• Much of the explanatory meat of the first question is contained in the answer to the first objection. This shows that one has to be careful not to simply trim the summa down to Aquinas’s main responses.
  • It’s interesting to speculate what Aquinas would have made of Descartes’s cogito argument against the radical doubt of self-existence. For Aquinas, being is the very first object of the intellect and therefore he might have considered Descartes’s argument simply to beg the question. We cannot even get started with intellectual inquiry if we do not admit the being of the subject performing the inquiry.
  • Aquinas’s approach to things like mathematical objects and the good looks slightly ad hoc.
  • In the fifth and sixth articles Aquinas’s attempts to marry his notion of the good with the divisions of the good put forward by St. Augustine and St. Ambrose seem a little forced.

Revised 20/03/12

Question 4 - God's Perfection

Why this Question Matters.

Matthew 5:48 tells us to “Be perfect, as your heavenly Father is perfect”. This is always something of a puzzle for those that hear this teaching, as we are so aware of our imperfections before God. Later on in the summa, Aquinas is going to enquire into what it means for us to be perfect and into how the life of grace forms us in such perfection. But first of all, he is going to ask about what perfection is in general and in particular what it means when we ascribe perfection to God. Aquinas will conclude that the notion is to do with how God is the first efficient cause of every created thing; since effects resemble their causes, it is natural at this point for him to also inquire into it means for a creature to resemble God.

In the preamble to this question Aquinas notes that there is a relationship between the idea of perfection and the idea of the good. As he is going to discuss the latter in the next question, it makes sense to see these two questions as a doublet.

The Thread of the Argument

A1: If we look at the etymology of the word “perfect” we see that it carries meanings like “thoroughly made” or “completed”. Since God is not in any sense made, then surely we should not apply the idea of perfection to God. Similarly, if we consider God to be the origin of all things and we observe that origins tend to be less perfect than the completed beings to which they are directed (an acorn being less perfect than an oak tree, for example), then it is hard to attribute perfection to God.

Aquinas answers by making a distinction between meanings of the word “origin”. One should observe that God is the origin of a thing in the sense that He is the first efficient cause of that thing, sitting as the foundation of the chain of causes bringing it from potentiality to actuality. This is in contrast to the notion of origin, exemplified by the acorn, which refers to something material which is in potentiality to become the actuality of the completed thing.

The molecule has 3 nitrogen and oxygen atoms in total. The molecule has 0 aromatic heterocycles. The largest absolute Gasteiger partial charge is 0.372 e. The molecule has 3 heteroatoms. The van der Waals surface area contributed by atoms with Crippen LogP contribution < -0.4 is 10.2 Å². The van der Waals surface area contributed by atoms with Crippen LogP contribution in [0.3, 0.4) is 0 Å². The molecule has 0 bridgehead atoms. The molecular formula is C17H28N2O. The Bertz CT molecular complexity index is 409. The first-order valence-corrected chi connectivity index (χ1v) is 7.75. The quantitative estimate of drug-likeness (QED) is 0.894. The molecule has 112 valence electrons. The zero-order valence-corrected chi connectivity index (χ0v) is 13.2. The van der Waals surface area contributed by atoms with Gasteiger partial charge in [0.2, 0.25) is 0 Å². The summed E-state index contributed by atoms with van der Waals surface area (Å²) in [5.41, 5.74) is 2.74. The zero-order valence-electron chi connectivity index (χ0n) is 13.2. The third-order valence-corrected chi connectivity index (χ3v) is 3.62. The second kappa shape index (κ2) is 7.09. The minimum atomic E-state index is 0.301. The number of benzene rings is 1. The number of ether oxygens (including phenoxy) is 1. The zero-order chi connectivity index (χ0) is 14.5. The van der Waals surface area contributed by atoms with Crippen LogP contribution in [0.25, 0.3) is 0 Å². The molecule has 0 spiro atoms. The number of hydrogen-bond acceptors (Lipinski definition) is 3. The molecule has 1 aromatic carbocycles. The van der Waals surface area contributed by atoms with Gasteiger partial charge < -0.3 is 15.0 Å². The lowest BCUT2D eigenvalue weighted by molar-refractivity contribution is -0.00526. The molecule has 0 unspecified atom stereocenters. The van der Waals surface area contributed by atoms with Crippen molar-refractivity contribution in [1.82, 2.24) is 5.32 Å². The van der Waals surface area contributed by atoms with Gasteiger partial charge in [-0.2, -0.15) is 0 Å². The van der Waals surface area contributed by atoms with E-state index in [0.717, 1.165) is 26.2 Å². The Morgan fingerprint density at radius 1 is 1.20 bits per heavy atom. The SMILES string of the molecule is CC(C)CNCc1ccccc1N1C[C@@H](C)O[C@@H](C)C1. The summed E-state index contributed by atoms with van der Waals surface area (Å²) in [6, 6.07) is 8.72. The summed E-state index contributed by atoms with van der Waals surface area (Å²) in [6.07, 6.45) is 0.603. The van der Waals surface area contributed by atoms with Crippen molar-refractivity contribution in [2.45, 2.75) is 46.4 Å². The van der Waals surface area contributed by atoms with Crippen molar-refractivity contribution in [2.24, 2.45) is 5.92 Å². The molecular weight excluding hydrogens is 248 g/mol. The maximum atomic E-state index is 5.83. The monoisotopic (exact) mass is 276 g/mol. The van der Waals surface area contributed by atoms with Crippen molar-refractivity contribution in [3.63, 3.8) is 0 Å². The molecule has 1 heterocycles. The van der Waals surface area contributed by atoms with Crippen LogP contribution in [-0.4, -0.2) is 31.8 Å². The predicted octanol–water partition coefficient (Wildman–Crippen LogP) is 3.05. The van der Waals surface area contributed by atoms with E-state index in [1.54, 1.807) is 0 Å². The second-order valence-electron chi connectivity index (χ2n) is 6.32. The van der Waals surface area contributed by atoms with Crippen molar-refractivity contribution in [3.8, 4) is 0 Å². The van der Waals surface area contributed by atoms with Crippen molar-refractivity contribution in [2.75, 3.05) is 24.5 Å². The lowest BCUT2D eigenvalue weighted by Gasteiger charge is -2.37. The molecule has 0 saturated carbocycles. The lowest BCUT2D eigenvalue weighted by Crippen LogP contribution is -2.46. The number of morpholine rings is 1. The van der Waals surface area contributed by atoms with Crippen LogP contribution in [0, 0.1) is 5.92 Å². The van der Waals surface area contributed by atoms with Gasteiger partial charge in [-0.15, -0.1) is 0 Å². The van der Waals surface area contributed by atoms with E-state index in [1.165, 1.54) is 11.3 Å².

Everything created is a composition of actuality and potentiality and God is the first efficient cause of the movement of such beings from potentiality to actuality. Since the first efficient cause of everything has to be the most actual thing possible, it is reasonable to identify this thing as the most perfect of all things. Indeed, we can go on to extend this notion of perfection by analogy from God to creatures by saying that something is perfect when it has achieved actuality in all that makes it what it is.

Returning to address the objections, we must admit that in ordinary use the word “perfect” does refer to things that are made. But if we are to have a vocabulary that refers to God, we must be able to extend ordinary meanings into the sphere of the transcendental. Indeed, we might even consider that the notions and meanings we apply to created things themselves are better derived from analogies that we make between God and created things. Likewise, if we think about material origins, like the acorn as the origin of an oak tree, we have to remember that the acorn has an origin too! Anything that is in potentiality must have derived its being from something in actuality, and only something actual can actualize something that exists in potentiality. God lies behind all this as the first efficient cause.

A2: God is not only perfect, but His perfection contains the perfections of everything else. Aquinas argues for this point of view by observing that since God is the first efficient cause of created things, and since causes contain their effects, therefore God must contain the perfections of all created things in the highest manner possible.

We saw in Ia.q3.a3 that effects resemble their causes in that something of the nature of a cause must be expressed in the effect that the cause has. If we think about efficient causes, then we can say more: the perfection found in an effect must derive from the cause. After all, it is the efficient cause that moves the thing from potentiality to actuality and is therefore the source of the perfection of the thing. What is more, we can identify this happening both when the efficient cause is the same sort of thing as the effect (i.e. when the cause generates the effect formally) and when they differ (i.e. when the cause generates the effect eminently).